Energy Matters Launches Coal Consumption And Carbon Emissions Counter

Australian solar power solutions provider Energy Matters has unveiled a web-based counter that updates the amount of coal burned globally for electricity generation every tenth of a second, along with the carbon emissions created. The company is offering the counter application free to web site owners and bloggers.
It can be difficult to grasp the concept of the massive volume of coal the world burns through each year, or even each day. According to Energy Matters co-founder, Max Sylvester, the rapidly changing numbers on the counter will help raise awareness of the amount the world consumes and coal’s role in pushing the environment to the brink of climate catastrophe.

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“Based on data we’ve obtained from coal industry sources, it appears that at least 140 metric tonnes of thermal coal, primarily used for electricity generation, is burned globally every second second of the day on average.  The associated carbon emissions released into the atmosphere from that quantity of coal is, very conservatively, 203 tonnes. Even broken down to a per second timeframe, the quantity is just mind-boggling.”
Energy Matters provides background data on their coal and carbon emissions counter page, which also offers copy and paste code for different counter sizes that web site owners and bloggers can easily implement on their web pages.
“Carbon emissions aside, the coal industry wreaks all manner of environmental havoc – mountains are decimated, waterways poisoned, habitats destroyed. Coal fired power generation is also a major contributor to atmospheric mercury emissions. Even the huge quantities of ash left behind after combustion, called fly ash, is toxic. Most people just don’t realise the huge negative impact this fossil fuel has.”
Mr. Sylvester says clean coal is not the answer.
“This push for so-called “clean coal” is ironic in that those technologies require more energy and therefore more coal to be mined and burned. Even if highly controversial carbon capture and storage technologies do work, and that’s a big if, “clean coal” does nothing but worsen habitat destruction, mercury and ash issues. Whether it’s “old” coal or “new generation” coal – it’s still a filthy energy source.”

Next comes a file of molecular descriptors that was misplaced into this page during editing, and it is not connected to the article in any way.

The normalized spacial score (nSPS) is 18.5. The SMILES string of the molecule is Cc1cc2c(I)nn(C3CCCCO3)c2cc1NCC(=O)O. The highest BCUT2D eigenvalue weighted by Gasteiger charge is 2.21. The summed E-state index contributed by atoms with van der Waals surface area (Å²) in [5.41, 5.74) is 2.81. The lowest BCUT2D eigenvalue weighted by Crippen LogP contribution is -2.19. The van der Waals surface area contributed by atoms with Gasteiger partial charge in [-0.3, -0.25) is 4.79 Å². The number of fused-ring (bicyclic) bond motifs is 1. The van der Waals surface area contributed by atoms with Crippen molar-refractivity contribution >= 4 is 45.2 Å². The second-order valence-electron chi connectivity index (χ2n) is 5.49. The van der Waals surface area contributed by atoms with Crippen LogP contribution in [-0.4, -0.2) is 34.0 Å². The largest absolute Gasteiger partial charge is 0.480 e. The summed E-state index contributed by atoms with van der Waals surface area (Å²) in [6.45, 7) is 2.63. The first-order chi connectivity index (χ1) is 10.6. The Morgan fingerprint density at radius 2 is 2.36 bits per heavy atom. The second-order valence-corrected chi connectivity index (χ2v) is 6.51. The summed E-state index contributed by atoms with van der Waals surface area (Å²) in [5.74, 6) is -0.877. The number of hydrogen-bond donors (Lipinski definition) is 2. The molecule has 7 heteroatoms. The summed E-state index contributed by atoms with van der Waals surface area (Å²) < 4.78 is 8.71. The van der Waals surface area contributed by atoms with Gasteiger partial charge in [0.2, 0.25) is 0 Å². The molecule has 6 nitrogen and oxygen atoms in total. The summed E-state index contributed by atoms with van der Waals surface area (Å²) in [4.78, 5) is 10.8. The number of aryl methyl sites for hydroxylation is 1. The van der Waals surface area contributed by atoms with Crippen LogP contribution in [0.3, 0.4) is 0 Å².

Mr. Sylvester states the true cost of coal is not just buried in the massive tax-payer sponsored subsidisation; which has been at the expense of accelerating clean, renewable energy development, but also in human health impacts and environmental debt accumulated.
“This a debt that has now been called in through climate change. We are only just starting to pay that debt now, the worst of it will be left for future generations.”
Mr. Sylvester says the future doesn’t have to be one of gloom and doom if changes are made now.
“The coal and carbon counter is to get people thinking on these issues and about choices when it comes to energy. We can slow the counter down immediately by a massive collective effort in taking small personal actions such as improved energy efficiency in the home and at work. Reducing electricity consumption is not only good for the planet, but given looming electricity price rises, it’s good for the hip-pocket too.”
“We can also undertake larger actions such as installing a home solar power system or becoming more active in calling on governments to immediately begin phasing out subsidisation of coal and to channel that support into renewable energy. The solar power revolution has already begun, but it will require far more political will than has been displayed to date in order for humanity kick the coal habit for good… and there is no question that it needs to kick it now.”